132nd recipient of help (livelihood bicycle) :
You cannot attempt nor change the times of dawn and dusk, the serial order of seasons, or the direction of the traveling winds. You can try to change your circumstances.
Mewalal Nirmal (54)
Dhobi (Laundry service)
Mewala is from UP, and lives in Bandra.
He arrived in Mumbai in 1978, when his father, a dhobi, passed away. Mewalal was studying in class 6th then, and had to drop out of school. Under the able guidance of a caring relative, he migrated to Mumbai to support his family; “…I was the eldest. I had to shoulder their responsibility too.” he said, and not as a regret.
Mewala’s life proves that even an unfortunate uninvited responsibility can be an opportunity for a chance at better life. You cannot attempt nor change the times of dawn and dusk, the serial order of seasons, or the direction of the traveling winds. You can try to change your circumstances. I believe.
Mewalal left his roots behind and grew new ones, solid ones, in a distant land, establishing his livelihood as a dhobi in Mumbai eventually, and beginning from the young age of 17.
I asked Mewalal about his best client, either someone who always pays in time or treats him with much respect or agrees to his increase in wages etc… and Mewalalji named Mr Anil Dhawan and family, who once resided at Pali Hill.
Mewalaji went on to explain to me why, and in my opinion it reflects what a person of his kind of perceived status can consider a ‘good-human being’ client: …”….. Anil Dhawan Saab and his wife would always inquire about me, sometimes my family, in the course of the many decades I served their family as their dhobi.”
To cut it short, their outstanding grace and kindness that touched Mewalal’s heart and will travel with him beyond the roads he rides on Earth, that is if we believe in re-birth and Karma post life, is, “… One day, Dhawan Saab’s wife told me… it has been so many years we have known each other, so many festive Diwali seasons have gone by, how come you never gave me anything, even one small laddoo at Diwali?’ (How are we any different from your relatives and people that you must be celebrating Diwali with and offering sweets?”)’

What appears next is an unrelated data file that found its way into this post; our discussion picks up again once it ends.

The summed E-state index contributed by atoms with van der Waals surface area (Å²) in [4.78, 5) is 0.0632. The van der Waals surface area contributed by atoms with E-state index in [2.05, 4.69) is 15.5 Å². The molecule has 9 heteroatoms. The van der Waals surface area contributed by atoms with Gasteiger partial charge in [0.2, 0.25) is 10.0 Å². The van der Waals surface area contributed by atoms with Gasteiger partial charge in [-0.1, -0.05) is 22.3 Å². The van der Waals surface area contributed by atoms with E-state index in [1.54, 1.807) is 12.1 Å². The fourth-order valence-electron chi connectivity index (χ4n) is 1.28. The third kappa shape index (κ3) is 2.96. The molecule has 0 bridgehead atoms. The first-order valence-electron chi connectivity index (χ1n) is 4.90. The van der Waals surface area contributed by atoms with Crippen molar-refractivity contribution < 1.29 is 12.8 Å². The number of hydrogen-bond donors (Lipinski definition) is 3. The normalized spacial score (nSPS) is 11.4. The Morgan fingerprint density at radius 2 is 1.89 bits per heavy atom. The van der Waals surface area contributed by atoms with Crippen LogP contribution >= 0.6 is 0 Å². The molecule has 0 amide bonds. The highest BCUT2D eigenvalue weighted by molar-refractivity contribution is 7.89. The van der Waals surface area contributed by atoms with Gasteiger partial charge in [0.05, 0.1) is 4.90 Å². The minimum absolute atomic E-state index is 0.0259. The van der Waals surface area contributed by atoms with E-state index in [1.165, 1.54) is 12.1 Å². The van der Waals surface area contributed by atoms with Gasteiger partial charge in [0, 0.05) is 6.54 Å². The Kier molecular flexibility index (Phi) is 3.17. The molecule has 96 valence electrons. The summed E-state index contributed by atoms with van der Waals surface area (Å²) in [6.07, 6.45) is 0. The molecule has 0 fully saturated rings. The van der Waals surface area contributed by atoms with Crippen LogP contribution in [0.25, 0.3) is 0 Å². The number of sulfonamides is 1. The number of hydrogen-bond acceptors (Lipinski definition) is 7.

(It was her grace that she did not mention that the Dhawan family has been giving him ‘baksheesh’ on Diwalis… while showing their family’s affection for him in this manner.)
Mewalal’s eyes went moist when he narrated this incident to me. Even I paused out of respect for how the Dhawan family showered their affection on their laundry services gentleman.
I remembered our family Doctor, Dr. Gokhale. A most admirable, honorable, soft hearted, compassionate, empathetic man I encountered since my teens in our home.
Every Diwali, since my teens, adorable and short Dr Gokhale would mostly be the first person to arrive to our house with a box of Laddoos, sweets. His box, was quite ‘humble’ in comparison to the huge colossal dry fruit boxes and the most beautiful and exotic flowers that many film industry professionals (okay, but then that’s because many of them needed my Dad’s lyrics for their movies, so for them it was just a part of their ‘film-budget’ … because, the years my Dad’s films did not do well these amazing gifts nor producers directors phone calls wishing ‘Happy Diwali Bakshi Saab’ never arrived.) would invade our house with on my Dad’s birthday and on Diwali. 😉